|Summary:||noexec=off does not clear the EFER bit|
|Product:||Red Hat Enterprise Linux 4||Reporter:||mark <mark.ashley>|
|Component:||kernel||Assignee:||Ingo Molnar <mingo>|
|Status:||CLOSED WONTFIX||QA Contact:||Brian Brock <bbrock>|
|Fixed In Version:||Doc Type:||Bug Fix|
|Doc Text:||Story Points:||---|
|Last Closed:||2012-06-20 16:12:07 UTC||Type:||---|
|oVirt Team:||---||RHEL 7.3 requirements from Atomic Host:|
Description mark 2005-06-23 17:51:41 UTC
From Bugzilla Helper: User-Agent: Mozilla/5.0 (Windows; U; Windows NT 5.1; rv:1.7.3) Gecko/20040913 Firefox/0.10 Description of problem: This is with regards to the NX bit (a.k.a. Execute Disable). By default NX is enabled and bit 11 of EFER is set. To disable this, you need to use "noexec=off" in the boot command line. The expected result is that the bit in the EFER is cleared. However, it remains set. Version-Release number of selected component (if applicable): RH EL4AS How reproducible: Always Steps to Reproduce: 1. Use noexec=off in the boot command line 2. Once you're up, read the EFER register for all cpu's in the system. 3. Check the 11th bit. It should be clear. But you'll see that it's still set. Actual Results: I see that the NX bit in EFER shows that NX is still enabled. Expected Results: The 11th bit should be clear. Additional info: The routines involved are in arch/i386/mm/init.c and arch/i386/kernel/setup.c. The first file is the key file. The second one is merely relevant to the discussion. The following display shows the sequence of events. paging_init() executes first. It calls set_nx() because PAE is enabled. At this time, the kernel has not seen the noexec option. Therefore, he concludes that NX should be enabled. He sets the 11th bit of EFER. Back to paging_init(). It finds that nx_enabled is true and prints out the kernel message. Later, the kernel processes the noexec option and executes noexec_setup(). He sets disable_nx to true (which contradicts nx_enabled because this flag is also true). Then clears the exec_shield flag, which affects application program behavior enough such that you think everything went fine. At any rate, there is no code to update EFER at this point. Therefore the 11th bit of EFER is still true (that NX is enabled). Jun 23 01:08:49 ernie kernel: set_nx. 0 MASHLEY. 1 Jun 23 01:08:49 ernie kernel: NX enabled. 1 MASHLEY. ffffffffffffffff 0 -2147483648 Jun 23 01:08:50 ernie kernel: noexec_setup OFF. 1 MASHLEY. 1 The following is further demonstration of the problem. I added code in noexec_setup() in the else portion of the IF statement. I clear the EFER bit. Furthermore, I modify parse_cmdline_early() to call noexec_setup(). This last change reflects what the base kernel does. Yes, this will result in two calls to noexec_setup() but I'm trying to demonstrate the problem. The following is the result. paging_init() finds that nx_enabled is false. And that is correct. Note that this change affects the EFER bit of only the boot cpu. The other cpu's will still have the wrong EFER settings. But like I said, this is not a fix. I'm just showing the problem. Jun 23 01:16:22 ernie kernel: noexec_setup OFF. 1 MASHLEY. 0 Jun 23 01:16:22 ernie kernel: NX disabled. 0 MASHLEY. 7fffffffffffffff 0 0 Jun 23 01:16:23 ernie kernel: noexec_setup OFF. 1 MASHLEY. 0 So now, when I run a driver after the fact, to read the EFER bit, I find that the boot cpu has its EFER settings correct (11th bit is clear). The rest of the cpu's still have bad EFER's. Ideally, the EFER's on all cpu's (hyperthreading and multi-coring issues included) should be correct. I will attach the two source files to show you where I put my printk's.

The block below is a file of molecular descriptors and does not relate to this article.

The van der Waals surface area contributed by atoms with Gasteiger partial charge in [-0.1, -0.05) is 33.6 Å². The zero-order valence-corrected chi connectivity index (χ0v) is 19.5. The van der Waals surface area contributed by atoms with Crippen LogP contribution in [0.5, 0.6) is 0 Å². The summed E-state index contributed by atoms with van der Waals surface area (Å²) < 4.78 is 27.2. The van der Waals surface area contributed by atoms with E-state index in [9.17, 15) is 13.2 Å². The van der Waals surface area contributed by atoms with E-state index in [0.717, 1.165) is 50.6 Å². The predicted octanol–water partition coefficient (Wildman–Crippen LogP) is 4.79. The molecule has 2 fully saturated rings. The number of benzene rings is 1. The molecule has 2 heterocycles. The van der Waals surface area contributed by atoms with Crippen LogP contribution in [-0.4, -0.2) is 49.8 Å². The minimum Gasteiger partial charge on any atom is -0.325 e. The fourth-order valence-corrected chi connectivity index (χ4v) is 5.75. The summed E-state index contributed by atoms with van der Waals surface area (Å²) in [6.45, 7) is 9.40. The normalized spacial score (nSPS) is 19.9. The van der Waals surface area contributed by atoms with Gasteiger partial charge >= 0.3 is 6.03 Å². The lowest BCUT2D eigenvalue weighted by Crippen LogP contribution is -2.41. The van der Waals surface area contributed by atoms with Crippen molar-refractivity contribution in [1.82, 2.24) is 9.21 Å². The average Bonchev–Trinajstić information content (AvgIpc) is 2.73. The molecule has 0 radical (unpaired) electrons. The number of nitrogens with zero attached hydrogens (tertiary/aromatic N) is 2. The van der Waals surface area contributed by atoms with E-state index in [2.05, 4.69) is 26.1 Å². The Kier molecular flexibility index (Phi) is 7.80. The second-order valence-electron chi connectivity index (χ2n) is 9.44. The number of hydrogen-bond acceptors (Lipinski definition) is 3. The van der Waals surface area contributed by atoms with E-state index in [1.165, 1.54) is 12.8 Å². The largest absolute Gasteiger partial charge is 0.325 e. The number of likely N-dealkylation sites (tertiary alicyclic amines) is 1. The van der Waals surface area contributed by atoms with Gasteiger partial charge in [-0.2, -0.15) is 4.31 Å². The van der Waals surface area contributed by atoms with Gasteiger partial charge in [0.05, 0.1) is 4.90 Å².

Comment 1 mark 2005-06-23 17:55:46 UTC
Created attachment 115886 [details] arch/i386/mm/init.c Look for "MASHLEY". correlate these lines to what I showed in my description of the problem.
Comment 2 mark 2005-06-23 17:57:31 UTC
Created attachment 115887 [details] arch/i386/kernel/setup.c Look for "MASHLEY". Correlate these lines to what I wrote to describe the problem.
Comment 3 Jiri Pallich 2012-06-20 16:12:07 UTC
Thank you for submitting this issue for consideration in Red Hat Enterprise Linux. The release for which you requested us to review is now End of Life. Please See https://access.redhat.com/support/policy/updates/errata/ If you would like Red Hat to re-consider your feature request for an active release, please re-open the request via appropriate support channels and provide additional supporting details about the importance of this issue.